The lady who gave us the flyer had said, pointing at some of the text on it, “Unfortunately since this was the last show, you are unable to see the show at a later date.”
Well, no shit.
Our Uber driver said, closing the windows, “Where is my apology! I’m the one stuck in this traffic. But also, they wasted your time, too, and your time travelling…” We agreed, and I felt pretty bad for him that he had gotten stuck in that traffic. We thanked him as we approached a set of lights and left him to pick up the girl and her friend.
The flyer hadn’t explained the reasons why the show was cancelled.
At this point we suspected that it might be hard to get a ride, but it wasn’t too hard. We just didn’t want to be stuck in the area for a long period of time. As we waited around for another Uber driver to pick us up, customers were exiting the tent and shouting to the drivers in the cars, “Go home, the show has been cancelled! Go home!”
We spotted our Uber driver with two passengers still in his car. Winding down the window, he said, “I’ve just got to drop these girls off over there and I’ll pick you up.”
After a moment we explained to them that the show had been cancelled. I hated to be the one to tell them!
The girls asked where we were headed, so we said Northbridge, and they said to jump in with them and we could all go there. That was nice of them – I know not many people are fans of ridesharing. The Uber driver had also already stopped the girls’ trip and started ours. We went through the same thing of passing ground staff and were handed the flyers. The girls were really bummed out because they were sure their coworkers would have a laugh at them, and they had also been looking forward to the show.
We felt a strange disappointment as we went to dinner. Nick said that had we not bought tickets, he would not have been so upset, but because we did, and paid for them, and actually went to the venue… we actually had something to look forward to. But I agree, it sucked. We had a look on social media and other families were also very upset, especially their children who had gone home crying. We found out the earlier 1:30pm show had been cancelled as well. Other people had even come much earlier and bought popcorn and drinks (which they had been refunded).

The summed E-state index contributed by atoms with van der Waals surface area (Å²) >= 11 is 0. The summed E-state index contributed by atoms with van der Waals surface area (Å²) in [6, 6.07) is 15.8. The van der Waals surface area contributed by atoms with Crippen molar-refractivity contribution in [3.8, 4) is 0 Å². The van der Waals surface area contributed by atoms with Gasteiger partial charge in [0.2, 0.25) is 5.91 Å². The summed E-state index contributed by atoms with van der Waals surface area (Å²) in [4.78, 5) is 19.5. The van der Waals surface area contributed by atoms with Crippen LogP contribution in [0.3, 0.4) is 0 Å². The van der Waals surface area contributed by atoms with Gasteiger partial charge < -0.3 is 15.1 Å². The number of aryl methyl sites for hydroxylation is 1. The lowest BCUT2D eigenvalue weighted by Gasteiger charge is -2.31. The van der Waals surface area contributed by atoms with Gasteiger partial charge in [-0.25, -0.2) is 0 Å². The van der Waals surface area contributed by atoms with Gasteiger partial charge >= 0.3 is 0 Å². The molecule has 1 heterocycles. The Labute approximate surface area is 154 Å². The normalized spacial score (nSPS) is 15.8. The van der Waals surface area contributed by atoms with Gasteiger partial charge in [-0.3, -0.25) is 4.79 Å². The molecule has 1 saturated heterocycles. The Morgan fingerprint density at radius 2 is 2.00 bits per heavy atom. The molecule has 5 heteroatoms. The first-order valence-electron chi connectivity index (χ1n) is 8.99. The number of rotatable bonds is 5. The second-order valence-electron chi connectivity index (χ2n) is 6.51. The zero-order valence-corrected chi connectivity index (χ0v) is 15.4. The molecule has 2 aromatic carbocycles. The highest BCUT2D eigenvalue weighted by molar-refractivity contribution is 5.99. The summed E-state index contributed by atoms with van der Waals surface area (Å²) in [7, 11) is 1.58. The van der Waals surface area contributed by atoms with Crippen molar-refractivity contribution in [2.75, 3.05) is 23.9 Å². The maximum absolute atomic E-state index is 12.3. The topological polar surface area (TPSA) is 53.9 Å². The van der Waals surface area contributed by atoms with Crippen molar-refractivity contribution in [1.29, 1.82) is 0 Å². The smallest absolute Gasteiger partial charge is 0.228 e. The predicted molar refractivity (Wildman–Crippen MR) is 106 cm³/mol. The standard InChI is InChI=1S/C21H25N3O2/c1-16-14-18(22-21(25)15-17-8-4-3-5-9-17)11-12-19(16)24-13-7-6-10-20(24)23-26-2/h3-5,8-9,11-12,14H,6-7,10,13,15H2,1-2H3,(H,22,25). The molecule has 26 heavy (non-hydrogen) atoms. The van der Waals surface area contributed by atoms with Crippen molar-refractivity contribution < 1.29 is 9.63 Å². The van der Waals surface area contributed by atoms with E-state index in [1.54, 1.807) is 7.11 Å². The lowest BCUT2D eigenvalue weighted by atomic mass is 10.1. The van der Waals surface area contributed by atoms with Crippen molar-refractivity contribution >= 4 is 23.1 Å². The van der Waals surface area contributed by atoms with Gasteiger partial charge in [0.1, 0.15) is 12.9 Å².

I think the most disappointing thing was that we were not given enough notice and that’s why so many people were stuck in the carpark, confused, and the poor communication of the flyer just seemed disorganised.
I tweeted something quickly about the experience – nothing too detailed – since I was planning to write up this post anyway.
— Georgie Gingerbread Cooke ?? (@georgiecel) June 11, 2017
The next morning, when we were well over what happened, I received a notification for the following tweet:
— ABC Perth (@abcperth) June 11, 2017
Nick was in it too, and I was keen to share my opinion, so I emailed them. I got a reply whilst we were walking to grab breakfast. They asked for the best number to call me on, so I supplied it and received a call, talking to someone who worked for the radio station.
I didn’t actually think I was going to be live on the radio but… but I was. I was on Perth radio. 😂 (Not that many people listen to the radio anymore.) I kinda rambled a bit while I was on air. Nick was listening in on it live, haha.
— Georgie Gingerbread Cooke ?? (@georgiecel) June 16, 2017
If you want to hear it, check it out – I am on at about 37:00 minutes. I’m kind of expecting non-Australians to comment about my accent. 😛
I am still in Perth for another week and still have loads to share, but I’m using the hashtag #GEORGIEPERTH for tweets related to my time in Perth, so feel free to follow along. 💖